Years ago my husband gave me an orange tree for our anniversary. It wasn’t cheap. He chose a native species and an option for an employee of the historic nursery to plant it for us. The tree was the culmination of a dream I had from the time I was a girl.
In my state, oranges didn’t grow like they do in Florida. I must have been about six years old when my mom bought us a set of books. One book in the set was about each state in our country. I loved the entry on Florida. One photo showed an orange tree full of one of my favorite fruits. I’d be in college before I visited the Sunshine State, and I remember being in awe of the beautiful beaches and those orange trees. Many people had trees in their yards, and the time of year I was there, the blossoms were in full array. I loved the scent. I had no idea one day I’d be living in Florida, but at that young age, I decided one day I’d plant an orange tree.
Once we had our orange tree planted, I studied up. I fertilized and watered. I kept that tree in tip top shape. I talked to it, encouraging it to yield. By late spring it was full of sweet smelling blossoms. I envisioned a bumper crop.
It was not to be. An unusually fierce summer storm wiped out the blossoms.
Each year it was the same. We’d have a tree full of blossoms but very little fruit. By the time the tree was about five or six years old, we’d get maybe half a dozen oranges. I gave up. I quit fertilizing and watering it. I figured if it wanted to live, it would. I couldn’t bring myself to dig it up. It was such a sweet gift from the man I adore. So it sat there and I just ignored it.
As summer waned this year, we began to spruce up the side yard where we’d planted the tree. I went out to pull up the ferns that grow here naturally—they’ll take over the yard if we don’t cull them. Lo and behold as I approached the tree I could see it was full of young fruit. Truly full. I’m a realist. All that fruit, I told myself, probably wouldn’t make it to adulthood. I didn’t permit myself to hope.
As fall set in, the fruit remained. Storms didn’t scalp the tree this go ‘round. As nights started to cool, I permitted myself to have a little hope. Maybe this year we’d get some good oranges.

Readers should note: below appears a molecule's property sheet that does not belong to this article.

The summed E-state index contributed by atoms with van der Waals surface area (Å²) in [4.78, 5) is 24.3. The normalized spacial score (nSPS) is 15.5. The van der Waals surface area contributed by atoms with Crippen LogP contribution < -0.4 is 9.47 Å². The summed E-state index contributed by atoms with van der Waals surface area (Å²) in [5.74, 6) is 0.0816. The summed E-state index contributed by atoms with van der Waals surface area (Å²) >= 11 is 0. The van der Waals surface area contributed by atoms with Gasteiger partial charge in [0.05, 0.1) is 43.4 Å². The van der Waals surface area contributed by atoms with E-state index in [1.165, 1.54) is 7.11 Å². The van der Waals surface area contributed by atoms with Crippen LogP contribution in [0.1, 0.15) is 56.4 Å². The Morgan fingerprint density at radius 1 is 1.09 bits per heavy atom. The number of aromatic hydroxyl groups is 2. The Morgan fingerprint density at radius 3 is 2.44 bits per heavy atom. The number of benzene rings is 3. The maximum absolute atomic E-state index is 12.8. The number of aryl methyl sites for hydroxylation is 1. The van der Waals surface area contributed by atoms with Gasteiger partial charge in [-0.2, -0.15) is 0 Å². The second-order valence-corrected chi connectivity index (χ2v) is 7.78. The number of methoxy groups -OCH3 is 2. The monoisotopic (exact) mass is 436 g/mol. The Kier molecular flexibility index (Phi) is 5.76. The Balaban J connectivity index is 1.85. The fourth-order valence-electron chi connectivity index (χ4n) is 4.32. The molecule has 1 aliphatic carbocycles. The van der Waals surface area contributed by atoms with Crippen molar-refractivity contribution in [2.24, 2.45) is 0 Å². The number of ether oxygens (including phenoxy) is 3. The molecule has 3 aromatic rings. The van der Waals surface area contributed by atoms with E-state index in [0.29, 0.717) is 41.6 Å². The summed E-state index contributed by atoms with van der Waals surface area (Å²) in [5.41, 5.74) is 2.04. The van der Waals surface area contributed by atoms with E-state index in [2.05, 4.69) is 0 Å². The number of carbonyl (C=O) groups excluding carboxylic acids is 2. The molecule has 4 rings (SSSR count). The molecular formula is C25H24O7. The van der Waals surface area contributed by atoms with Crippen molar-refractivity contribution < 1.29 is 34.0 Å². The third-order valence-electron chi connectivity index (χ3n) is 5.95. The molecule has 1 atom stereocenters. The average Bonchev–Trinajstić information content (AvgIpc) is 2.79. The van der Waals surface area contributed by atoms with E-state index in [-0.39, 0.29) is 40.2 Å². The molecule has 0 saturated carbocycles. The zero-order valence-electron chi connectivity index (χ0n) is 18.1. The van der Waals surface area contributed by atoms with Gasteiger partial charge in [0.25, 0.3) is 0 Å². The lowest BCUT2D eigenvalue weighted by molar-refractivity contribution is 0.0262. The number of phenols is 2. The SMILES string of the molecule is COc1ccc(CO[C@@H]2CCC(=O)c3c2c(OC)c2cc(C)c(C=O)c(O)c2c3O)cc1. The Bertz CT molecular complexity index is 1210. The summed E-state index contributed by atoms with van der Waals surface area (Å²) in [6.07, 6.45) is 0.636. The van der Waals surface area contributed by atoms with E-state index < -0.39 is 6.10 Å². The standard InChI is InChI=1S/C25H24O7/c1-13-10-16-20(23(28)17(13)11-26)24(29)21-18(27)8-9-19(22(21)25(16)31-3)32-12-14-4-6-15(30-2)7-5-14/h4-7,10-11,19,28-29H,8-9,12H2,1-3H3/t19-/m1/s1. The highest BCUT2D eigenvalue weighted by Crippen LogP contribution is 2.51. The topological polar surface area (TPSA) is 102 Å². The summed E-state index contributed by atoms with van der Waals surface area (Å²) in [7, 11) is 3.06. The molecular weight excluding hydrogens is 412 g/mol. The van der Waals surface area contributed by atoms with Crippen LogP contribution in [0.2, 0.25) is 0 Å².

Life got busy and I didn’t pay the tree much attention until one afternoon as we pulled into the driveway, my husband told me we probably ought to pick those oranges. I didn’t want to pick them too soon so I headed to the Web to see when we should pick them. He took a few off the tree—we learned to twist them, not pull. I used my garden snips. We let a few ripen inside and decided now was the time to reap the harvest.
We got about 20 pounds of oranges off that tree this year. It was a simple thing, but I can’t tell you the joy I felt as I picked those oranges.
I read up on the type we planted. It’s a Page Orange, and experts at the University of Florida described it:
“…a hybrid of Minneola tangelo and Clementine mandarin. Since Minneola is a grapefruit-tangerine hybrid, Page is actually 3/4 tangerine and 1/4 grapefruit. The cultivar was released in 1963 and came from a cross made in 1942 by Gardner and Bellows of the United States Department of Agriculture facility in Orlando.”
Our oranges had very few seeds. Those that did had seeds that were fairly large and easy to pick out.
The juice from these oranges is incredible. It is the best I’ve ever had.
Yesterday I made orange muffins with golden raisins and walnuts. I took a basic orange muffin recipe and switched it up a bit, adding ¼ cup more juice and leaving the pulp in. You wouldn’t believe how good those muffins are.
A 20-pound crop of oranges is fairly insignificant to many, but to me, that bumper crop of oranges was a bright spot in a lackluster season. I’m hoping for the same next year, and I’m getting creative on what to do with the rest of the oranges we picked this year. My husband has given me many nice gifts over the years, but that orange tree is the best one ever.
(Kay B. Day/November 16, 2020)